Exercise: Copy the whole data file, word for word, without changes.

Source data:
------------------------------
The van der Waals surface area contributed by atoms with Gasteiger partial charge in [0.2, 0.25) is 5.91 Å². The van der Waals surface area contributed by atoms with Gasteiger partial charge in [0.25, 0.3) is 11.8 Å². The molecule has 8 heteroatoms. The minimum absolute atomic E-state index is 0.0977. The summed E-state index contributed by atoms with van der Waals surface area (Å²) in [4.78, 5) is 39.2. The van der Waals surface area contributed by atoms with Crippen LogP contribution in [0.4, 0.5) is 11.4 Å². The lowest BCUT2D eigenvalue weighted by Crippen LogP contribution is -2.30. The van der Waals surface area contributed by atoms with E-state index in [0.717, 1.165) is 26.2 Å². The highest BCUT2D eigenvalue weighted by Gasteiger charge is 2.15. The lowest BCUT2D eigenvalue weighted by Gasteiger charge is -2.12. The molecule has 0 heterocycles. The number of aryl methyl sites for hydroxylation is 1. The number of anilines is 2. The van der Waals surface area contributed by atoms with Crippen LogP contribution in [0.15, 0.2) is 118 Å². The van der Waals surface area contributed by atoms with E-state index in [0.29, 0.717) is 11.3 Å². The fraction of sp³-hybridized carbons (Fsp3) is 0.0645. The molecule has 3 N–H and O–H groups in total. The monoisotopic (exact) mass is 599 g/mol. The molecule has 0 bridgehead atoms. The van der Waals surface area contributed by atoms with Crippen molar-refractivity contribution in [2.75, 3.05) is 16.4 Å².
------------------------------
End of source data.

The van der Waals surface area contributed by atoms with Gasteiger partial charge in [0.2, 0.25) is 5.91 Å². The van der Waals surface area contributed by atoms with Gasteiger partial charge in [0.25, 0.3) is 11.8 Å². The molecule has 8 heteroatoms. The minimum absolute atomic E-state index is 0.0977. The summed E-state index contributed by atoms with van der Waals surface area (Å²) in [4.78, 5) is 39.2. The van der Waals surface area contributed by atoms with Crippen LogP contribution in [0.4, 0.5) is 11.4 Å². The lowest BCUT2D eigenvalue weighted by Crippen LogP contribution is -2.30. The van der Waals surface area contributed by atoms with E-state index in [0.717, 1.165) is 26.2 Å². The highest BCUT2D eigenvalue weighted by Gasteiger charge is 2.15. The lowest BCUT2D eigenvalue weighted by Gasteiger charge is -2.12. The molecule has 0 heterocycles. The number of aryl methyl sites for hydroxylation is 1. The number of anilines is 2. The van der Waals surface area contributed by atoms with Crippen LogP contribution in [0.15, 0.2) is 118 Å². The van der Waals surface area contributed by atoms with E-state index in [0.29, 0.717) is 11.3 Å². The fraction of sp³-hybridized carbons (Fsp3) is 0.0645. The molecule has 3 N–H and O–H groups in total. The monoisotopic (exact) mass is 599 g/mol. The molecule has 0 bridgehead atoms. The van der Waals surface area contributed by atoms with Crippen molar-refractivity contribution in [2.75, 3.05) is 16.4 Å².